Once upon a time in Ireland all cottages had ‘keeping holes’ or little alcoves built into the wall beside the fire, for storing dry condiments like tea, salt, flour and sugar.
These nooks measured about 2 x 1 foot and had wooden surrounds and perhaps a shelf. Essential for dry storage & because of cramped conditions where cooking was done upon the open fire.
Since the bed itself was also tucked by the fireside, we find traditionally two smaller nooks – his and hers – for keeping personal items such as a comb or a pipe.
A stone dresser (below)
shows how slabs were used to make an ample storage unit – this one has survived for over two hundred years, despite mature trees rooted within the cottage rooms.
A mountainy man remembers these keeping holes being called ‘boles’ – perhaps a clue as to the irish name (unknown to me) for these nooks.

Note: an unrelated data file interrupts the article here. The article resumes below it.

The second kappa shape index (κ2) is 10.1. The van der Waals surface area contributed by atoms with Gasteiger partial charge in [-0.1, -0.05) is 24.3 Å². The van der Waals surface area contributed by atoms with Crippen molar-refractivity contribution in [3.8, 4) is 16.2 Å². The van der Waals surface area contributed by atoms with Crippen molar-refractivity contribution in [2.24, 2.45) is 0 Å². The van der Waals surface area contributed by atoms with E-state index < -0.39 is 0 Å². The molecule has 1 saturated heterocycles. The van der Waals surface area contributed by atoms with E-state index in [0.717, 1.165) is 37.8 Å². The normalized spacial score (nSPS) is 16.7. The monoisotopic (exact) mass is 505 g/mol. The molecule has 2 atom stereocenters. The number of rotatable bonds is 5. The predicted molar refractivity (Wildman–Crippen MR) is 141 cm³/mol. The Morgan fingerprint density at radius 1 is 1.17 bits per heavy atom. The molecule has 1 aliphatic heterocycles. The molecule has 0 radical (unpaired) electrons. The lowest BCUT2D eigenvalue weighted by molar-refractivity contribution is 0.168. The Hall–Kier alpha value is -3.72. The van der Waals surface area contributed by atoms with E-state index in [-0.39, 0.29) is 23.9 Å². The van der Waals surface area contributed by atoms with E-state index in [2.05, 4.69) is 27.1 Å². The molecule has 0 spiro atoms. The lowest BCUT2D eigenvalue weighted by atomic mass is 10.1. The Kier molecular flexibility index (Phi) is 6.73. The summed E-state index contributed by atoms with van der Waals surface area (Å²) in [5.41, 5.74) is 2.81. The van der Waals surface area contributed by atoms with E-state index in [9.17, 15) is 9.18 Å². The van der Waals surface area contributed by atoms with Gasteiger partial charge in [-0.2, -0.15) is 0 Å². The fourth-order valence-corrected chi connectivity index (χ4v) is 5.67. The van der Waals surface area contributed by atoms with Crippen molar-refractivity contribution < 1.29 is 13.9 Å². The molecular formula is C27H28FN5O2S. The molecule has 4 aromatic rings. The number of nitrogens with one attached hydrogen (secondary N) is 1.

He also showed me an unremarkable old byre in the Bluestacks.
It contains a special stone, the origin of which is a mystery, as many fine stones have witnessed multiple lives, recycled and embedded into newer buildings over centuries. Certainly not a keeping hole – but handsomely crafted for a higher purpose. It’s a guess – but it may have been a font, possibly baptismal, from penal days when worship was secret in the mountains.